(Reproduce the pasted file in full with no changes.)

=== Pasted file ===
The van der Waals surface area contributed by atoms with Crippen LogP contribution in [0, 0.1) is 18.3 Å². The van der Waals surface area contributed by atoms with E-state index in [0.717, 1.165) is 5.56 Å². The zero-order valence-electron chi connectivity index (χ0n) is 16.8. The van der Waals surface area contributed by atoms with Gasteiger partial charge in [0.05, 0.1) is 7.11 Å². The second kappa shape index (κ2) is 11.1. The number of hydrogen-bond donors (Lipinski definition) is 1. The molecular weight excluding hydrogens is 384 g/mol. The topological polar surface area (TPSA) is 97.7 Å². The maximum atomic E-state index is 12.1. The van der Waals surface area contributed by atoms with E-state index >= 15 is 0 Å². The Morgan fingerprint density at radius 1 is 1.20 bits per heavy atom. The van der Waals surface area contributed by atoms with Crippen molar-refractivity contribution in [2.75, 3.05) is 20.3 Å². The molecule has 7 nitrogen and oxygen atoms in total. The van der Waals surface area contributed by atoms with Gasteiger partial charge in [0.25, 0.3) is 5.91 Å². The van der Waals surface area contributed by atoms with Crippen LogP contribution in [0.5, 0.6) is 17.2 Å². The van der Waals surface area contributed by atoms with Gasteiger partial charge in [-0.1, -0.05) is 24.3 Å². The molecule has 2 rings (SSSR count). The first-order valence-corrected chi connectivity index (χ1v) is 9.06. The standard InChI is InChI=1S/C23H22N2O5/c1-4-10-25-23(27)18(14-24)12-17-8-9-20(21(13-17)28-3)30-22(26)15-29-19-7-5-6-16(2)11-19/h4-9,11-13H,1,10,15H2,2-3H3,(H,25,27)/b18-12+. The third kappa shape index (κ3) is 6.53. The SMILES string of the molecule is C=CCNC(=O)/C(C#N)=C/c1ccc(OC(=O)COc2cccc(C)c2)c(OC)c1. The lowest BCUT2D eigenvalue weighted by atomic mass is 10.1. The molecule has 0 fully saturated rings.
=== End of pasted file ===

The van der Waals surface area contributed by atoms with Crippen LogP contribution in [0, 0.1) is 18.3 Å². The van der Waals surface area contributed by atoms with E-state index in [0.717, 1.165) is 5.56 Å². The zero-order valence-electron chi connectivity index (χ0n) is 16.8. The van der Waals surface area contributed by atoms with Gasteiger partial charge in [0.05, 0.1) is 7.11 Å². The second kappa shape index (κ2) is 11.1. The number of hydrogen-bond donors (Lipinski definition) is 1. The molecular weight excluding hydrogens is 384 g/mol. The topological polar surface area (TPSA) is 97.7 Å². The maximum atomic E-state index is 12.1. The van der Waals surface area contributed by atoms with E-state index >= 15 is 0 Å². The Morgan fingerprint density at radius 1 is 1.20 bits per heavy atom. The van der Waals surface area contributed by atoms with Crippen molar-refractivity contribution in [2.75, 3.05) is 20.3 Å². The molecule has 7 nitrogen and oxygen atoms in total. The van der Waals surface area contributed by atoms with Gasteiger partial charge in [0.25, 0.3) is 5.91 Å². The van der Waals surface area contributed by atoms with Crippen LogP contribution in [0.5, 0.6) is 17.2 Å². The van der Waals surface area contributed by atoms with Gasteiger partial charge in [-0.1, -0.05) is 24.3 Å². The molecule has 2 rings (SSSR count). The first-order valence-corrected chi connectivity index (χ1v) is 9.06. The standard InChI is InChI=1S/C23H22N2O5/c1-4-10-25-23(27)18(14-24)12-17-8-9-20(21(13-17)28-3)30-22(26)15-29-19-7-5-6-16(2)11-19/h4-9,11-13H,1,10,15H2,2-3H3,(H,25,27)/b18-12+. The third kappa shape index (κ3) is 6.53. The SMILES string of the molecule is C=CCNC(=O)/C(C#N)=C/c1ccc(OC(=O)COc2cccc(C)c2)c(OC)c1. The lowest BCUT2D eigenvalue weighted by atomic mass is 10.1. The molecule has 0 fully saturated rings.